retirement contribution

You can always change your contribution from the automatic 3%. If you were to increase to 5%, then you will get additional matching contributions from the government totaling 5%. You can put more than 5% of income into TSP, but 5% maximizes the government’s match. You can also decrease your contribution to 0% of your pay, and would still receive the 1% automatic contribution into your pay. Is my contribution a traditional or a “Roth” contribution? Your contribution is, by default, a “traditional” tax-deferred contribution, not Roth, unless you elect to designate all or part of it as “Roth” (and then you would have to pay taxes on it in the year that the contribution is made).

Where do the contributions go?

Contributions from you and the government are invested in the Thrift Savings Plan, which is for Federal employees and military members to offer the same types of savings and tax benefits that many private corporations offer their employees under 401(k) plans. It has low administrative and investment fees and you have a choice of directing your investments into one of five “sector” funds listed below or into one of five “lifestyle” funds. The lifestyle funds use a combination of the sector funds to balance risk and return based on a targeted retirement date.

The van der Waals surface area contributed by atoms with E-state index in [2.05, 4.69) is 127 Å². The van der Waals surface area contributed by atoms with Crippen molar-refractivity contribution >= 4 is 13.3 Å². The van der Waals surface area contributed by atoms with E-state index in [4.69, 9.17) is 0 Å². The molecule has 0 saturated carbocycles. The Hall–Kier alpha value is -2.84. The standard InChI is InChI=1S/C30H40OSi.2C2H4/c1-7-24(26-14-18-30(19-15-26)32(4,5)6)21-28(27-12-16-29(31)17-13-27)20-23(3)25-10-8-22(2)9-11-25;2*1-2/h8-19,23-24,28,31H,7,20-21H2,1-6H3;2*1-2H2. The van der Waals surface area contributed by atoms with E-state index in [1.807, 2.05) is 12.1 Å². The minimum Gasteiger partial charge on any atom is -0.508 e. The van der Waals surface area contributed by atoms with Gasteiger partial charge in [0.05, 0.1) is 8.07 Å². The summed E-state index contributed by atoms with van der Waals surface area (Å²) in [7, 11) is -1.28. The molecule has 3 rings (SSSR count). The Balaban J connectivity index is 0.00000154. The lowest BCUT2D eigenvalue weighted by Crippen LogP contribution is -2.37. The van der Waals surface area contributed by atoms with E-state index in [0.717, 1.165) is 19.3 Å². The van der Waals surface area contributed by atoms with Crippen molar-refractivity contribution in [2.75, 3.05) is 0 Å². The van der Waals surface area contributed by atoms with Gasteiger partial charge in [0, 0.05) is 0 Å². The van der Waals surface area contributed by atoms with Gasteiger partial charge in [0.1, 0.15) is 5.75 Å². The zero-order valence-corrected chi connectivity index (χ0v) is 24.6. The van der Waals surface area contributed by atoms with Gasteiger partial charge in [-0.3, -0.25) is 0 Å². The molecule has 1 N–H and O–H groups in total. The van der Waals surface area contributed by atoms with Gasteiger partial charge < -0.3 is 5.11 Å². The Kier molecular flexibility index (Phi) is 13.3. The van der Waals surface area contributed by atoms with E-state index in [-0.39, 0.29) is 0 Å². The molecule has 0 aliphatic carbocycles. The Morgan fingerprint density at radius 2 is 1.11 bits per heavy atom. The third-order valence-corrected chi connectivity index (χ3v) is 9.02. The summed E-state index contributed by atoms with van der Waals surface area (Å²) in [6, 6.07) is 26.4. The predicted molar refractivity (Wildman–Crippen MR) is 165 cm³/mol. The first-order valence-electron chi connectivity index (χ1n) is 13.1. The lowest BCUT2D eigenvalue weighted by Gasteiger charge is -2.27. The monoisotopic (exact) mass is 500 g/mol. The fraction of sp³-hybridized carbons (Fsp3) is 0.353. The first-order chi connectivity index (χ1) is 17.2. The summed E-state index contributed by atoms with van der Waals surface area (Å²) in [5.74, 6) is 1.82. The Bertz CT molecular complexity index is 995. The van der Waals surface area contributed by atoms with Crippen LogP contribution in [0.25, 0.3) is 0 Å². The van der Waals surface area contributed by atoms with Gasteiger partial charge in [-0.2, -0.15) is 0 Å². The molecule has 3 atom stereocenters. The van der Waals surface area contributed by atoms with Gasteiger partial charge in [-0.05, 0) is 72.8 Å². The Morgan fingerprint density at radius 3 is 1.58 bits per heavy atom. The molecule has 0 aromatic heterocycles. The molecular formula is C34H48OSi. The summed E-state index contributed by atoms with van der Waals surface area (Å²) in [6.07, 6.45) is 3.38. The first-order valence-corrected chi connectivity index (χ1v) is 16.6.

When do I have access to the money?

Remember that all of the contributions — from you and from the government — are part of a “qualified retirement plan,” which means that, in general, you cannot access the funds until you are 59½ without paying a penalty.

Current service members who “opt in” to the new system are fully vested immediately and can take their contributions and all matching contributions with them when they leave the service. New service members who leave in the first two years will lose the automatic one-percent and will not have earned any matching contributions. Otherwise, service members can transfer all contributions when they leave the service.